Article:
More and more are publishers coming to realize the immense value of the illustration to the so called travel book. If art and literature go hand in hand, it seems to be nowhere more apparent than in this ever increasing library of volumes that take the fireside reader from Greenland's icy mountains to India's coral strand, by way of the Canadian Rockies, the Marquesas, and Galápagos. Without overtaxing this vicarious traveler's imagination, Ethel Hueston writes of our own state of Maine in "Coasting Down East" (Dodd, Mead), while Edward C. Caswell's deft pencil decorates her pages with waterfronts, country churches, sea gulls, sailing vessels, and native types. This is no sea voyage, however, but "coasting, you understand, by motor, on the best state roads". Mrs. Hueston is an adept story teller and has certainly put her summer vacations to good use.

We have in Lawrence Gilman about the only musical critic who combines genuine erudition with wisdom and intelligence; but in England such a combination of qualities is more common; in Ernest Newman it occurs to an unusual degree. His "Wagner as Man and Artist" (Knopf), which has been brought out for the first time in this country, begins with a topical discussion of Wagner's life and character; Mr. Newman examines and evaluates

a great deal of evidence on the numerous points of controversy. Far more interesting and less fatiguing is his discussion of Wagner's development as an artist, both in theory and in practice (the two did not always agree), for here Mr. Newman reveals again his extraordinary ability to expound the aims and reveal the achievements of composers with whom he is in artistic sympathy.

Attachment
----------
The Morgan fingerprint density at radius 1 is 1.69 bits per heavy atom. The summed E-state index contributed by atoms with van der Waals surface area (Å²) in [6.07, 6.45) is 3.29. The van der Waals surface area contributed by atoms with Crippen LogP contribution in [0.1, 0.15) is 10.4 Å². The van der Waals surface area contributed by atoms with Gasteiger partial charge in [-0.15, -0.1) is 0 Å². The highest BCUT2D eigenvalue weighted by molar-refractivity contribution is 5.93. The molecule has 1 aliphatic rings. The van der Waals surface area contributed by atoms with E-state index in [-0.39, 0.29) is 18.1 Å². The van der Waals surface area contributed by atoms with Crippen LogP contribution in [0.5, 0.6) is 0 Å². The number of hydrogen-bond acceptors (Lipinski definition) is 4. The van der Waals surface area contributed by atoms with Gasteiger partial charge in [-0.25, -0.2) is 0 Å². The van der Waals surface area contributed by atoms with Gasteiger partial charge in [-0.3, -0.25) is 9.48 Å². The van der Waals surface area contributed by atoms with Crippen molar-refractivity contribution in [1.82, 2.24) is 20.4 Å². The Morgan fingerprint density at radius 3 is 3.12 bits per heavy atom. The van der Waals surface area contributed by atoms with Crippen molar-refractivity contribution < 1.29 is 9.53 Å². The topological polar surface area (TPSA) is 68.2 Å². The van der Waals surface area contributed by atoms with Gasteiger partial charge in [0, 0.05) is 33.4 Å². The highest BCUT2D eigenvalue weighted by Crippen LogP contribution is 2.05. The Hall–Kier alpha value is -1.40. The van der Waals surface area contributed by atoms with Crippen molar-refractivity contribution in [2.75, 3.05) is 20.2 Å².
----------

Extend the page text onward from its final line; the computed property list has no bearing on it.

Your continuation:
William Le Queux unfortunately is much concerned about the impression he has made on important people. What he has done in "Things I Know About Kings, Celebrities and Crooks" (Stokes) is to make a matter of record the number of more or less illustrious men and women who have found, or who have said they found, great delight in meeting Le Queux. Perhaps England is curious about these things, for Le Queux must be better known there than here else, why the book? Strange characters he has met, and he had a splendid chance to tell about them, but Le Queux is so important to Le Queux that he muffed.

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Hilaire Belloc in "Economics for Helen" (Putnam) enters the outline school and does a very creditable job. His purpose is to make the accepted theory of what Carlyle called the dismal science, by copious illustration, intelligible to a sixteen year old girl. It must have been a genial task, for Mr. Belloc puts into it not only a deal of lucidity but a great amount of enthusiasm. He first explains such terms as "exchange", "wealth”, and "capital", gives then the stock criticisms of capitalistic and socialistic states, and finally embarks on his own as theorist with exposition of "usury" and "economic imaginaries", which he believes to have been unfortunately